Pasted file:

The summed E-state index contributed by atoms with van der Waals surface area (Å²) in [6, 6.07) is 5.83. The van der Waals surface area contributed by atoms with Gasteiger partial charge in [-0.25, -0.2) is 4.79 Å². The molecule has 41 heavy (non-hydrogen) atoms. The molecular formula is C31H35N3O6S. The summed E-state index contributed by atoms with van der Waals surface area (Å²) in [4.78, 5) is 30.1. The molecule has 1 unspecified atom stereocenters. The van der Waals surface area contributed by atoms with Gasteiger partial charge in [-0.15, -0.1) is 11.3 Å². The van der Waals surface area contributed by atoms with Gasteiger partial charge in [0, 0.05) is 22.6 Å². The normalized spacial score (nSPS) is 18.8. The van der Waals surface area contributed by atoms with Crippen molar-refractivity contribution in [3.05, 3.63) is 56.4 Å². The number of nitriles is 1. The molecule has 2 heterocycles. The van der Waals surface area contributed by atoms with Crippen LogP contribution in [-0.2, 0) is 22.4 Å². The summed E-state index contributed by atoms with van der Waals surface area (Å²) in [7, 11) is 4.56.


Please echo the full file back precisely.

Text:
The summed E-state index contributed by atoms with van der Waals surface area (Å²) in [6, 6.07) is 5.83. The van der Waals surface area contributed by atoms with Gasteiger partial charge in [-0.25, -0.2) is 4.79 Å². The molecule has 41 heavy (non-hydrogen) atoms. The molecular formula is C31H35N3O6S. The summed E-state index contributed by atoms with van der Waals surface area (Å²) in [4.78, 5) is 30.1. The molecule has 1 unspecified atom stereocenters. The van der Waals surface area contributed by atoms with Gasteiger partial charge in [-0.15, -0.1) is 11.3 Å². The van der Waals surface area contributed by atoms with Gasteiger partial charge in [0, 0.05) is 22.6 Å². The normalized spacial score (nSPS) is 18.8. The van der Waals surface area contributed by atoms with Crippen molar-refractivity contribution in [3.05, 3.63) is 56.4 Å². The number of nitriles is 1. The molecule has 2 heterocycles. The van der Waals surface area contributed by atoms with Crippen LogP contribution in [-0.2, 0) is 22.4 Å². The summed E-state index contributed by atoms with van der Waals surface area (Å²) in [7, 11) is 4.56.